We hypothesized that neighborhood disadvantage might function as a determinant of'exposure opportunity'an intermediate step on a path toward starting to use drugs illicitly.
Testing this hypothesis, we analyzed self-report data gathered in 1992 by means of confidential interviews with 1416 urban-dwelling middle-school participants in a longitudinal field study.
Within this epidemiologic sample, 50 youths said that someone actively had offered them a chance to take cocaine or smoke crack ; tobacco had been offered to 395 youths ; alcohol to 429 youths.
Using multiple logistic regression to hold constant grade, sex, minority status, and peer drug use, we found a moderately potent association between neighborhood disadvantage and exposure to cocaine : youths living in the most disadvantaged neighborhoods (highest tertile) were an estimated 5.6 times more likely to have been offered cocaine, as compared to those in relatively advantaged neighborhoods (P=0.001).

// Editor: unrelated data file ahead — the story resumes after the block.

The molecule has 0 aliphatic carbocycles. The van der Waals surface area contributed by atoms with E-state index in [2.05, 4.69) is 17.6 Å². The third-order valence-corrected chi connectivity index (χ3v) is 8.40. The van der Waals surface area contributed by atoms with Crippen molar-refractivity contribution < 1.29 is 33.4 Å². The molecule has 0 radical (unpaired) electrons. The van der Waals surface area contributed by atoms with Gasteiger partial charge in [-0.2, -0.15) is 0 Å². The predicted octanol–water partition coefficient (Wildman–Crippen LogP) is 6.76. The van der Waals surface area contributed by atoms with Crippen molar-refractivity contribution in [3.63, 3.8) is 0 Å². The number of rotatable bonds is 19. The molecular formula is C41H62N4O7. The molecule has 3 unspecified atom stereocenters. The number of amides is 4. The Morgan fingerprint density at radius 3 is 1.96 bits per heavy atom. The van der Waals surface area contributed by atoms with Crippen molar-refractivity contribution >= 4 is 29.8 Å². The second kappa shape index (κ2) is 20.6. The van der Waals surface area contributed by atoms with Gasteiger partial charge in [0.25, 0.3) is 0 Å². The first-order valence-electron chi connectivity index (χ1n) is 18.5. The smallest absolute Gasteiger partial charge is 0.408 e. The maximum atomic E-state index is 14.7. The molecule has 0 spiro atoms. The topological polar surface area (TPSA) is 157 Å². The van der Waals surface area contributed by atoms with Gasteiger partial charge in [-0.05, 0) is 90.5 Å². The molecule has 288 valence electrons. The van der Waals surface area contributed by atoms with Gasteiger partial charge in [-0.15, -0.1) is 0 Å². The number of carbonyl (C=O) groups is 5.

By comparison, there were weaker but statistically significant associations involving tobacco exposure opportunity (odds ratio, OR=1.7, P=0.004) and alcohol exposure opportunity (OR=1.9, P=0.0005).
Future research will clarify the etiologic significance of neighborhood disadvantage in pathways leading toward illicit drug use.
Mots-clés Pascal : Consommation, Cocaïne, Substance toxicomanogène, Influence sociale, Environnement social, Initiation, Epidémiologie, Milieu urbain, Maryland, Etats Unis, Amérique du Nord, Amérique, Préadolescent, Homme, Voisinage
Mots-clés Pascal anglais : Consumption, Cocaine, Drug of abuse, Social influence, Social environment, Initiation, Epidemiology, Urban environment, Maryland, United States, North America, America, Preadolescent, Human
Notice produite par :
Inist-CNRS - Institut de l'Information Scientifique et Technique
Cote : 97-0136025
Code Inist : 002B18C05A. Création : 21/05/1997.